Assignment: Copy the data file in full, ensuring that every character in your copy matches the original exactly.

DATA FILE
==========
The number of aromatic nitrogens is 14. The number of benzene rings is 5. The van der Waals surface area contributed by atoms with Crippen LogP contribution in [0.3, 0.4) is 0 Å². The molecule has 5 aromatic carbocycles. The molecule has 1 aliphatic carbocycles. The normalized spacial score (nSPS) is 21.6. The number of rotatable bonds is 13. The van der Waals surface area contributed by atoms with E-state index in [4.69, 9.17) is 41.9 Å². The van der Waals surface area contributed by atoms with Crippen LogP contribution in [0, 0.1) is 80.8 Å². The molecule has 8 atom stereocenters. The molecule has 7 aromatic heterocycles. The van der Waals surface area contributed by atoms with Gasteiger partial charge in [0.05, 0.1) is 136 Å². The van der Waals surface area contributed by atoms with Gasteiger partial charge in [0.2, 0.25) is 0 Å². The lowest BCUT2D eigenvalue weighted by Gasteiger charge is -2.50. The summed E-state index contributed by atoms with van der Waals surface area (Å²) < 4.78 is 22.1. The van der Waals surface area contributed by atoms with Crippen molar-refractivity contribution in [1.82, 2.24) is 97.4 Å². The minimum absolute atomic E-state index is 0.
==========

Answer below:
The number of aromatic nitrogens is 14. The number of benzene rings is 5. The van der Waals surface area contributed by atoms with Crippen LogP contribution in [0.3, 0.4) is 0 Å². The molecule has 5 aromatic carbocycles. The molecule has 1 aliphatic carbocycles. The normalized spacial score (nSPS) is 21.6. The number of rotatable bonds is 13. The van der Waals surface area contributed by atoms with E-state index in [4.69, 9.17) is 41.9 Å². The van der Waals surface area contributed by atoms with Crippen LogP contribution in [0, 0.1) is 80.8 Å². The molecule has 8 atom stereocenters. The molecule has 7 aromatic heterocycles. The van der Waals surface area contributed by atoms with Gasteiger partial charge in [0.05, 0.1) is 136 Å². The van der Waals surface area contributed by atoms with Gasteiger partial charge in [0.2, 0.25) is 0 Å². The lowest BCUT2D eigenvalue weighted by Gasteiger charge is -2.50. The summed E-state index contributed by atoms with van der Waals surface area (Å²) < 4.78 is 22.1. The van der Waals surface area contributed by atoms with Crippen molar-refractivity contribution in [1.82, 2.24) is 97.4 Å². The minimum absolute atomic E-state index is 0.